How can residents participate digitally in the upcoming Census?
- We want EVERYONE to respond, regardless of citizenship or immigration status. The Census Bureau does not collect information on immigration status and will not share individual census responses to any other organization.
- Residents can respond online. Information on how to respond will be made available closer to Census Day – April 1, 2020. Responding to the 2020 Census will be easy for everyone to participate in. For the first time, you can choose to respond online, by phone, by mail or when a census taker arrives at your door. Participating in the 2020 Census is easy, important and safe, and should take less than 10 minutes to complete.
- Most people will receive a letter inviting them to go online and complete your census form. Residents shouldn’t worry if they don’t have internet access — they can respond by phone or paper, too.
- If the area has low internet access, we’ll mail a form in March at the beginning of the census.
- If the area has non-city-style addresses, such as rural route numbers, we’ll deliver a form to the door in person. There are about 12 million addresses like this across the country.
- If the area is more remote, we’ll send a census taker to take the response in person. There are about 500,000 addresses like this across the country.
- Anyone can call our toll-free number and respond by phone.
- We’ll provide the online questionnaire in 12 non-English languages. We’ll also make help available by phone in those same languages.
- The 12 non-English languages are Spanish, Chinese, Vietnamese, Korean, Russian, Arabic, Tagalog, Polish, French, Haitian Creole, Portuguese and Japanese. (The online questionnaire will be available in simplified Chinese; the over-the-phone help will be available in Mandarin and Cantonese.)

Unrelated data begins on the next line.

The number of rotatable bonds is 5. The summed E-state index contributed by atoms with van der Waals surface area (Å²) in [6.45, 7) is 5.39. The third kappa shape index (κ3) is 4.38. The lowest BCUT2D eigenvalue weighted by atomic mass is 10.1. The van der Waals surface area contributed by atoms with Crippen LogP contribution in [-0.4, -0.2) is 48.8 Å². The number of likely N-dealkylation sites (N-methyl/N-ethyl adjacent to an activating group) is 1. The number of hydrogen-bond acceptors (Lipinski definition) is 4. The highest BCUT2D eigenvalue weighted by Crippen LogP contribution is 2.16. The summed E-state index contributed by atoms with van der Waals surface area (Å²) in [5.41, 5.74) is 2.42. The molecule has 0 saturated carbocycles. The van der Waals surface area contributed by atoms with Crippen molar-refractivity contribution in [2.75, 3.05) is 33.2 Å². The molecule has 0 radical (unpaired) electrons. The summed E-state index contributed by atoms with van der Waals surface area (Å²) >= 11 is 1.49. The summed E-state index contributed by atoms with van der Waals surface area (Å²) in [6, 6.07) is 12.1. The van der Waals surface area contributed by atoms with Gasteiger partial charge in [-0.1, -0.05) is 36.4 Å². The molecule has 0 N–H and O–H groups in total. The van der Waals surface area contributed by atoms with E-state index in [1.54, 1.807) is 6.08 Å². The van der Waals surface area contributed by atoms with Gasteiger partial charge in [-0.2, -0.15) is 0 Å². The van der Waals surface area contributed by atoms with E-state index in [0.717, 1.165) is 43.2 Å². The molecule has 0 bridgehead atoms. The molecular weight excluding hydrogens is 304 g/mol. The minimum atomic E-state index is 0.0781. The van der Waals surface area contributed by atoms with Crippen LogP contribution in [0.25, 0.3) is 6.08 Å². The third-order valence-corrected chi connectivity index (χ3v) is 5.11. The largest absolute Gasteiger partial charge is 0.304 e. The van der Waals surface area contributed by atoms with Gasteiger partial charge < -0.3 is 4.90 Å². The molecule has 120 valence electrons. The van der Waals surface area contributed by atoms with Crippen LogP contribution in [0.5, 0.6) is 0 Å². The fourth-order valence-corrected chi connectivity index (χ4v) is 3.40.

- When it’s time for the census, it’s important for people respond as soon as you can. We won’t need to keep trying to reach you, and you’ll help save taxpayer dollars.
- The Census Bureau will send reminders to addresses that don’t respond. The sooner people respond, the fewer reminders we’ll need to send, and the fewer taxpayer dollars we’ll need to spend to get a complete count.
- It’s much more expensive to send a census taker to someone’s door to interview you in person than it is for them to respond on their own.
Some sites providing GIS Census data:
Duke University GIS Census Data
U.S. Census TIGER Map Data
Pitney Bowes Support
Tags: 2020 Census, ABI Research, data, ESRI, geospatial, GIS, GPS, imagery, Infrastructure, intelligence, location, mapping, maps, mobile, smartphones
Categories: analytics, Big Data, cloud, disaster relief, emergency response, Esri, field GIS, geospatial, GIS, government, handhelds, LBS, location based services, location intelligence, mobile, mobile mapping, U.S. Census